Cologne's Galerie Michael Janssen was tight-lipped re details about the sale of a painting by Enoc Perez on opening night. Perez uses a variation of the monoprint technique for his paintings -- he sketches on waxy paper from a photo, colors the drawing with oil paint and then rubs off each color layer by layer onto the canvas rather than brushing it on. It's a labor-intensive method with lush filmic results, the color looking intense and faded. Female lovers and still lifes are his specialities.
Janssen was also featuring portraits by the Berlin-based painter Christoph Steinmeyer, which were listed at around $4,500. One can read a critique of the fashion industry in Steinmeyer's brightly colored digital composites of high-fashion model types, whom he gives a rather synthetic, android look.
Postmasters gallery recently exhibited works by Jack Risley, the form and function sculptor whose recent show featured constructions that combined drumkits and bicycles with large abstract forms made of brightly colored plastic. At the fair, two snappy shelf-sized pieces, mini-me's of larger works, were looking good at $2,800 each.
The Paris gallery Almine Rech featured a pair of Ugo Rondinone c-prints with the artist portraying himself as an androgynous playmate, along with a sculpture from his 2003 "Moonrise" series -- an African mask made from latex and suggesting sadomasochism.
The charming Paris dealer Anne de Villepoix featured an embroidered decorative piece on silk shantung with dangling Swarovski crystals by New York artist Angelo Filomeno for $20,000, and a big, mostly recycled styrofoam sculpture by disaster specialist Christoph Draeger. Called One Thousand Times More Powerful than the H-Bomb (2004), the model is like a schoolchild's volcano, and includes a turntable, amp and loudspeakers. The price: $13,000.
Galerie Nathalie Vallois from Paris brought to the fair works by the slapstick artist Martin Kersels, including a black-and-white triptych from his 1994 "Falling" series. One set of the edition of three sold for $10,000.
London gallery Asprey Jacques featured this year's Armory Show signature work, a pink neon sign reading "feelings" by Turner Prize-winner Martin Creed. Also available was a small framed sheet of 8.5 x 11 in. paper with the words "fuck off" printed in block letters. Signed by the artist, of course.
Anthony Wilkinson had a fine pair of George Shaw paintings from 2004, Scenes from the Passion Valentines Day and The Anniversary. Moody and haunting, his everyday scenes of suburban England are devoid of people. He gets a glossy effect using humbrol enamel on board, and the pictures maintain a quiet intensity. Shaw's prices have skyrocketed, and are now in the $30,000 neighborhood.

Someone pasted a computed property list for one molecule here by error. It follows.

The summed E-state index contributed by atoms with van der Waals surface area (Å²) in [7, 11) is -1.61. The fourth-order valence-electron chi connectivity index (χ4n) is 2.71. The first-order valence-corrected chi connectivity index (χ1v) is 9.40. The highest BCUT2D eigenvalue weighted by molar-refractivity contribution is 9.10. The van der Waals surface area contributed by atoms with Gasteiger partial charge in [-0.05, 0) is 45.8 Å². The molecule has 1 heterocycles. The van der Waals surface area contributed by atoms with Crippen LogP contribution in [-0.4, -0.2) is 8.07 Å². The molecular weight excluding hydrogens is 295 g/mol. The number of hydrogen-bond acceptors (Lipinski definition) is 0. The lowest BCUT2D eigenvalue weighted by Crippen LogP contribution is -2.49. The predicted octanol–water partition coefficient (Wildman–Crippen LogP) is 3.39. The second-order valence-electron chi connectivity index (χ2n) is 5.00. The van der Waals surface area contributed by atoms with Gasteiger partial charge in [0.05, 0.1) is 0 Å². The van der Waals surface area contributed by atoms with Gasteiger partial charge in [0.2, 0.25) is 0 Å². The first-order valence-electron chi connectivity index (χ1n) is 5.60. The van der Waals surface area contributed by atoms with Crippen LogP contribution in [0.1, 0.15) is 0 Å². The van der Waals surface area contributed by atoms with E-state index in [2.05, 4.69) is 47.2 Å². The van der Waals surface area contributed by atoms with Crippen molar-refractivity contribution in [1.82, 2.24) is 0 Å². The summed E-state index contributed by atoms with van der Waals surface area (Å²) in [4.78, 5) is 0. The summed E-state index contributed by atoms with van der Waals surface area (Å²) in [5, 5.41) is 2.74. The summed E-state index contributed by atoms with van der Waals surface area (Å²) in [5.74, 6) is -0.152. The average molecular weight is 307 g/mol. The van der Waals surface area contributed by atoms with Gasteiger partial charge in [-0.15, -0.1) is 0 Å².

A nice selection of vintage color Polaroids by Carlo Mollino, the Italian designer whose secret fetish was photographing prostitutes in hotel rooms, were on view at Artemis Greenberg Van Doren. Listed at $22,000 each, they're racy and unique. More current erotica was found in a small, untitled black-and-white photo from 1988 by Malerie Marder. A young man's head lies between the legs of a nude woman -- one can only imagine what happens next. Done in an edition of eight, the work had a list price of $1,100, surely one of the best bargains to be had at the fair.
Another Jeannie Greenberg artist, Cameron Martin, is also in the Whitney Biennial, and at the fair was represented by two classy paintings of rocky jetty formations set against a shimmering gold monochrome. Four were sold at $4,000-$17,000. A whimsical David Hammons tabletop sculpture called Duck Tape (1992) -- a wooden decoy duck wrapped in silver duct tape with a purse shoulder to match -- was priced at a cool $40,000. Mark that one sold, as was another by the elusive Hammons, listed at $45,000.
Antwerp's Zeno X gallery is known for showing a strong lineup of painters, including the famous Luc Tuymans, who had a fine work here. But it is Michal Boormans who intrigues the knowing collectors, who snap up his paintings at prices the gallery wouldn't disclose. Boormans, who could be called Belgium's answer to Neo Rauch, makes mysterious and cinematic pictures that have owe a lot Belgian symbolism. In both The Shift and Replacement 1 (2004), faceless men follow one another in a dark airless room as if in a trance. With Boormans, the question remains -- how long before his work comes up for auction?
New York dealer Ronald Feldman installed an odd but neat Panamarenko from 1984-85, a flying contraption with a cloth mannequin called Rucksack.
New York dealer Barry Neuman and Modern Culture showcased young video hotshot Alex McQuilkin, whose work has been championed in Artnet Magazine by Charlie Finch. Teenage Daydream in Vain (2002-03) was moving for $1,600 in an edition of nine. Chicago gallery Bodybuilder and Sportsman featured a mysterious lead-lined container by conceptual trickster Charles LaBelle, a time capsule emblazoned with a silver skull and the word "die." No one knows what is inside -- but a collector with $8,000 can find out (if he dares).
Some punchy watercolors of randy males in the nude by artist Bas Meerman were at Frankfurt gallery L.A. Galerie-Lothar Albrecht for a modest $3,150 (there's that funny exchange-rate price again).
I-20 featured the neo-conceptual work of Stefan Bruggemann, the Mexico City and London-based artist now showing in the Chelsea gallery. His white neon sign spelled "rubbish" and was priced in the $4,000 range in an edition of three plus an AP. Spencer Tunick's market continues to thrive; his large color photograph Barcelona 1 Institute de Cultura 2003, which shows hundreds of nude Spaniards prone in a city street, is available in an edition of three, two of which moved somewhere within the $36,000 list price.